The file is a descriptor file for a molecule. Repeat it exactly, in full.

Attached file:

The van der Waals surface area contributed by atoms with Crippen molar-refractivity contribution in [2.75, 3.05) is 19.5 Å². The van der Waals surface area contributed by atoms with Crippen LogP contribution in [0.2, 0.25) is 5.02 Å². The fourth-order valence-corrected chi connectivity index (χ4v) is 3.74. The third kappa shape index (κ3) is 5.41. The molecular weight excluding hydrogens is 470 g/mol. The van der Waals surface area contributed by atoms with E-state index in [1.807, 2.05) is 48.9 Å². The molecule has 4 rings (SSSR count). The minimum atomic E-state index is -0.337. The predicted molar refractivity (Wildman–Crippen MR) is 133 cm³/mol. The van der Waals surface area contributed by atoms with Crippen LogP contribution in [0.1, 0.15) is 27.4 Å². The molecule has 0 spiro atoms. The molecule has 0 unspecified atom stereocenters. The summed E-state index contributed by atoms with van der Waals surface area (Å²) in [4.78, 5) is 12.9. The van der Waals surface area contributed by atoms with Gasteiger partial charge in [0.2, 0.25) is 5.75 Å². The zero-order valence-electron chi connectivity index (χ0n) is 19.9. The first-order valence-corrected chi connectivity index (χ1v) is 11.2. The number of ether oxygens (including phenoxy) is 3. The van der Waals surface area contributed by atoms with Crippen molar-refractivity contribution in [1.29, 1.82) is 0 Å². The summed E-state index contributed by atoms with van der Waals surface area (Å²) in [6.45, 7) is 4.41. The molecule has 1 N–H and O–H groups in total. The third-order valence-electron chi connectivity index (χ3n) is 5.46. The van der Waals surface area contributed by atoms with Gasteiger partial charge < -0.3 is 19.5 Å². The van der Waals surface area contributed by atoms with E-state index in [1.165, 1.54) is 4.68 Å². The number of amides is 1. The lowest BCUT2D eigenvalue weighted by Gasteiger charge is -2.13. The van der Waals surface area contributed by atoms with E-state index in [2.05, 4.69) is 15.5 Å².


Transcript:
The van der Waals surface area contributed by atoms with Crippen molar-refractivity contribution in [2.75, 3.05) is 19.5 Å². The van der Waals surface area contributed by atoms with Crippen LogP contribution in [0.2, 0.25) is 5.02 Å². The fourth-order valence-corrected chi connectivity index (χ4v) is 3.74. The third kappa shape index (κ3) is 5.41. The molecular weight excluding hydrogens is 470 g/mol. The van der Waals surface area contributed by atoms with E-state index in [1.807, 2.05) is 48.9 Å². The molecule has 4 rings (SSSR count). The minimum atomic E-state index is -0.337. The predicted molar refractivity (Wildman–Crippen MR) is 133 cm³/mol. The van der Waals surface area contributed by atoms with Crippen LogP contribution in [0.1, 0.15) is 27.4 Å². The molecule has 0 spiro atoms. The molecule has 0 unspecified atom stereocenters. The summed E-state index contributed by atoms with van der Waals surface area (Å²) in [4.78, 5) is 12.9. The van der Waals surface area contributed by atoms with Gasteiger partial charge in [0.2, 0.25) is 5.75 Å². The zero-order valence-electron chi connectivity index (χ0n) is 19.9. The first-order valence-corrected chi connectivity index (χ1v) is 11.2. The number of ether oxygens (including phenoxy) is 3. The van der Waals surface area contributed by atoms with Crippen molar-refractivity contribution in [1.29, 1.82) is 0 Å². The summed E-state index contributed by atoms with van der Waals surface area (Å²) in [6.45, 7) is 4.41. The molecule has 1 N–H and O–H groups in total. The third-order valence-electron chi connectivity index (χ3n) is 5.46. The van der Waals surface area contributed by atoms with Gasteiger partial charge < -0.3 is 19.5 Å². The van der Waals surface area contributed by atoms with E-state index in [1.165, 1.54) is 4.68 Å². The number of amides is 1. The lowest BCUT2D eigenvalue weighted by Gasteiger charge is -2.13. The van der Waals surface area contributed by atoms with E-state index in [2.05, 4.69) is 15.5 Å².